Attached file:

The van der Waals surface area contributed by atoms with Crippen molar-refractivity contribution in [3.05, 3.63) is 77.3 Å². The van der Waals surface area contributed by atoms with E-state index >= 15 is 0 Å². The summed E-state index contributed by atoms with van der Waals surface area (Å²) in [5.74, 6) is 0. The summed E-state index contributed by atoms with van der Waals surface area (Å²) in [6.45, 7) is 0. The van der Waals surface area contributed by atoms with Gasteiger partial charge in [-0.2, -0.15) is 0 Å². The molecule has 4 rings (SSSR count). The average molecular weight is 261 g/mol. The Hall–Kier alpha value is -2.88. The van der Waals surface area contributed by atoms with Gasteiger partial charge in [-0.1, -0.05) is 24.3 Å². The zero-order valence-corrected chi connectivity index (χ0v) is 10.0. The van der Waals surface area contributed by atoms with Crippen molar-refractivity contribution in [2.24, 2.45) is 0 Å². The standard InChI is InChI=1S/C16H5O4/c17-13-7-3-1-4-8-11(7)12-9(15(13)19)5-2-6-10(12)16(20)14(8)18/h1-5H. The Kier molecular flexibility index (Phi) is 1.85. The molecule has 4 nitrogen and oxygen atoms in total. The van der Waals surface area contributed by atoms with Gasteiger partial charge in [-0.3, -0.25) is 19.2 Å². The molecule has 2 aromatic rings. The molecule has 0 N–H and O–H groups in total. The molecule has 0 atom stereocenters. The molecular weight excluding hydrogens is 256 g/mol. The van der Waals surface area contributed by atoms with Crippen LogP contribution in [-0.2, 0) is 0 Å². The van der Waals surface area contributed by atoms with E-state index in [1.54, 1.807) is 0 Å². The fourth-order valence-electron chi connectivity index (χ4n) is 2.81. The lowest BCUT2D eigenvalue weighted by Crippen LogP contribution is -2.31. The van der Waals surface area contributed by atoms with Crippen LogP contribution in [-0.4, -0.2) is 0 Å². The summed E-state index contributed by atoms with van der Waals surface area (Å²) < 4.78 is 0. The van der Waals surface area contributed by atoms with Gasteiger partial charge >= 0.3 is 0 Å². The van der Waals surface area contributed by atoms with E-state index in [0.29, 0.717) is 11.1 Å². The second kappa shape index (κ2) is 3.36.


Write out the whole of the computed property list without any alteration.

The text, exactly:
The van der Waals surface area contributed by atoms with Crippen molar-refractivity contribution in [3.05, 3.63) is 77.3 Å². The van der Waals surface area contributed by atoms with E-state index >= 15 is 0 Å². The summed E-state index contributed by atoms with van der Waals surface area (Å²) in [5.74, 6) is 0. The summed E-state index contributed by atoms with van der Waals surface area (Å²) in [6.45, 7) is 0. The van der Waals surface area contributed by atoms with Gasteiger partial charge in [-0.2, -0.15) is 0 Å². The molecule has 4 rings (SSSR count). The average molecular weight is 261 g/mol. The Hall–Kier alpha value is -2.88. The van der Waals surface area contributed by atoms with Gasteiger partial charge in [-0.1, -0.05) is 24.3 Å². The zero-order valence-corrected chi connectivity index (χ0v) is 10.0. The van der Waals surface area contributed by atoms with Crippen molar-refractivity contribution in [2.24, 2.45) is 0 Å². The standard InChI is InChI=1S/C16H5O4/c17-13-7-3-1-4-8-11(7)12-9(15(13)19)5-2-6-10(12)16(20)14(8)18/h1-5H. The Kier molecular flexibility index (Phi) is 1.85. The molecule has 4 nitrogen and oxygen atoms in total. The van der Waals surface area contributed by atoms with Gasteiger partial charge in [-0.3, -0.25) is 19.2 Å². The molecule has 2 aromatic rings. The molecule has 0 N–H and O–H groups in total. The molecule has 0 atom stereocenters. The molecular weight excluding hydrogens is 256 g/mol. The van der Waals surface area contributed by atoms with Crippen LogP contribution in [-0.2, 0) is 0 Å². The van der Waals surface area contributed by atoms with E-state index in [1.54, 1.807) is 0 Å². The fourth-order valence-electron chi connectivity index (χ4n) is 2.81. The lowest BCUT2D eigenvalue weighted by Crippen LogP contribution is -2.31. The van der Waals surface area contributed by atoms with Crippen LogP contribution in [-0.4, -0.2) is 0 Å². The summed E-state index contributed by atoms with van der Waals surface area (Å²) < 4.78 is 0. The van der Waals surface area contributed by atoms with Gasteiger partial charge >= 0.3 is 0 Å². The van der Waals surface area contributed by atoms with E-state index in [0.29, 0.717) is 11.1 Å². The second kappa shape index (κ2) is 3.36.